Some franchisors have established peer groups or peer review panels to deal with franchisee disputes. They may be constituted formally with rules and procedures, or may be less formal. Peer groups are usually composed of a mixture of franchisees and franchisor management. However the program operates it must have buy-in and support from senior management. The peer group or panel may be a subcommittee of a franchisee advisory board or council (FAB) if one is established, and should have a gatekeeper to formulate and present issues to the group.  The review process must be confidential and there should be periodic reporting to the franchisee body of the type of matters considered and the results.

FAB’s have become more popular in recent years. The effectiveness of a FAB will depend on its constitution, composition and representation.  Most FAB’s have written by-laws or rules and procedures to prevent their operations from becoming avenues for individual complaints. FAB’S should consider major operational matters, new system developments, significant changes to the system, and matters that will require substantial cost to the franchisee. With the approval of a FAB to these types of matters, acceptance by the franchisee body is almost assured.

The final EDR program which franchisors should consider is the establishment of an independent franchise system ombudsman.  The Canadian Franchise Association has a very successful ombudsman program in place, but it is limited by reason of available resources. An independent franchise system ombudsman programme is confined to the specific franchise system. It is funded solely by the franchisor at no cost to its franchisee. There must be commitment by franchisor senior management and acceptability by franchisees. A well-run ombudsman program should result in increased integrity and value for the franchise system and will frequently provide an early warning system of broader concerns. The ombudsman can operate on a full-time or as-needed basis. The ombudsman should operate under a written agreement with the franchisor as an independent contractor and not an employee of the franchisor. The selected ombudsman should have established credibility, experience within the franchise industry, and negotiation and alternative dispute resolution training. The ombudsman effectively operates as a go-between with the objective of resolving the disagreement or dispute whether it is raised by the franchisor or a franchisee. There must be a defined written process which is consistently followed and the franchisor should appoint a high level management representative who will be readily accessible to interact with the ombudsman. There are no repercussions to a franchisee that raises a matter with the ombudsman and there is no direct interaction between the parties. Independent ombudsman programs are becoming more popular in the United States with large franchise systems, but have not been widely used in Canada, most likely because they have not been understood or publicized. As in the case of other EDR programs, there should be regular reporting of the results of the program.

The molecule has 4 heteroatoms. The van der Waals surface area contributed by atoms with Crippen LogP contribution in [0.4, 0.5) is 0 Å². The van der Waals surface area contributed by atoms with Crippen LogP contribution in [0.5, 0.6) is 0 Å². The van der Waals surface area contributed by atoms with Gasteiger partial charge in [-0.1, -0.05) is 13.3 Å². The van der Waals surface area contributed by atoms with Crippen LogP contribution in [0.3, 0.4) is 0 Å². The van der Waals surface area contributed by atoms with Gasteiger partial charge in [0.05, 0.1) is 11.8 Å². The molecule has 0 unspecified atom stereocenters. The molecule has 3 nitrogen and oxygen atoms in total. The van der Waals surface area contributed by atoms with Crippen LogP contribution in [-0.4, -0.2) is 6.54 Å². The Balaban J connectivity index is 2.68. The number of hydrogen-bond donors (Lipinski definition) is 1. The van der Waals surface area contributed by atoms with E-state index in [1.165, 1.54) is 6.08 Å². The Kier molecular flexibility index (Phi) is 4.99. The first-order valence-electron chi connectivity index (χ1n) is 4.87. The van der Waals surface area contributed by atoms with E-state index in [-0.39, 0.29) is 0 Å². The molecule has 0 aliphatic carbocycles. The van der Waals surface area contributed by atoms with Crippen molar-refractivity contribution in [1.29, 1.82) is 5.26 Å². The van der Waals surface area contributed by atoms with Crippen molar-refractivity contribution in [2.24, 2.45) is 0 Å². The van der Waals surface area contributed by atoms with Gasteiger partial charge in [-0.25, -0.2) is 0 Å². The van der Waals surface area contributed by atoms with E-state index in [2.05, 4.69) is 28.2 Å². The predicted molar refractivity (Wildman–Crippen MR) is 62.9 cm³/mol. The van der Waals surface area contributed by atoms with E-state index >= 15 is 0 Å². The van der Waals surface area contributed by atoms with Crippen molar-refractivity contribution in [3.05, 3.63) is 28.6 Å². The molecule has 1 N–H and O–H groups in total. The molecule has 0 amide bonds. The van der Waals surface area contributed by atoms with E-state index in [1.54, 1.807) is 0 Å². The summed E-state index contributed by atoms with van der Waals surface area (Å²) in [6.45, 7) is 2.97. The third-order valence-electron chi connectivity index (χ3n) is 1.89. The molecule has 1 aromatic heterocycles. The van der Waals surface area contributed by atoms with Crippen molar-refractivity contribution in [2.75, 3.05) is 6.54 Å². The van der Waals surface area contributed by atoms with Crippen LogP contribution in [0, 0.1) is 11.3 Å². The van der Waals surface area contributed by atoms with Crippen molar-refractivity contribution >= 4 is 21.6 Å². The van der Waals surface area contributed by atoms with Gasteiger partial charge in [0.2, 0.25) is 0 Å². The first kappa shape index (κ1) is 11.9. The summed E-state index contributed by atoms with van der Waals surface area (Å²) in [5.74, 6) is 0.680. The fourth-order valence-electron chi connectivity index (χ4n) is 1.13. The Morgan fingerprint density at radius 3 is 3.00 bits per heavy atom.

Finally, a word about mediation which is a more legalistic procedure and which requires the consent of all parties to the dispute. Many franchisors are providing for mediation in their franchise agreements or ancillary documents. However, mediation should not displace other EDR programs. It usually is a pre-condition to commencing litigation or arbitration (with some carve-out exceptions), and in some provinces mediation is required before a claim can be set down for trial.  The parties can agree to mediate a dispute at any time whether or not the process is called for in the franchise agreement or another document.

Mediation has proven to result in a high success rate of settlement or negotiated solutions even though the process is non-binding and confidential. An independent facilitator (the mediator) is chosen by the parties to conduct the mediation according to defined procedures which can be modified during the mediation process. Mediation allows the parties the opportunity to hear the other side’s case without the time and cost of formal examinations for discovery.

In the case of franchise disputes, it is highly recommended that the mediator have broad franchise experience and an understanding of the business and operational aspects of franchise systems, and of course must have training and experience in alternate dispute resolution. Typically a mediator of franchise disputes will be a franchise legal expert, a respected former judge, or an experienced general commercial mediator.

Most mediation is conducted with legal counsel for the parties being present. However, client decision makers should also be present, prepared, informed and have authority to settle. As there are a number of established mediation organizations in most major centres, with prescribed rules and procedures, and private facilities, many mediations are conducted through these organizations. Mediation is an open process in which the parties analyse the issues, consider their goals, and discuss possible options. If a settlement is reached, the mediation should not adjourn until minutes of settlement are prepared and signed.

As can be seen from this discussion about EDR, there are many options open to franchisors and franchisees to try to resolve any disagreements or disputes at an early stage without litigation. In every situation good communications and respect for the other party will be paramount influences on the ability of the parties to come to a reasonable and mutually satisfactory resolution. Recall the quote at the beginning of this article: “[R]resolving disagreements to the satisfaction of both franchisors and franchisees has become the hallmark of successful franchise systems."

© Frank Zaid 2021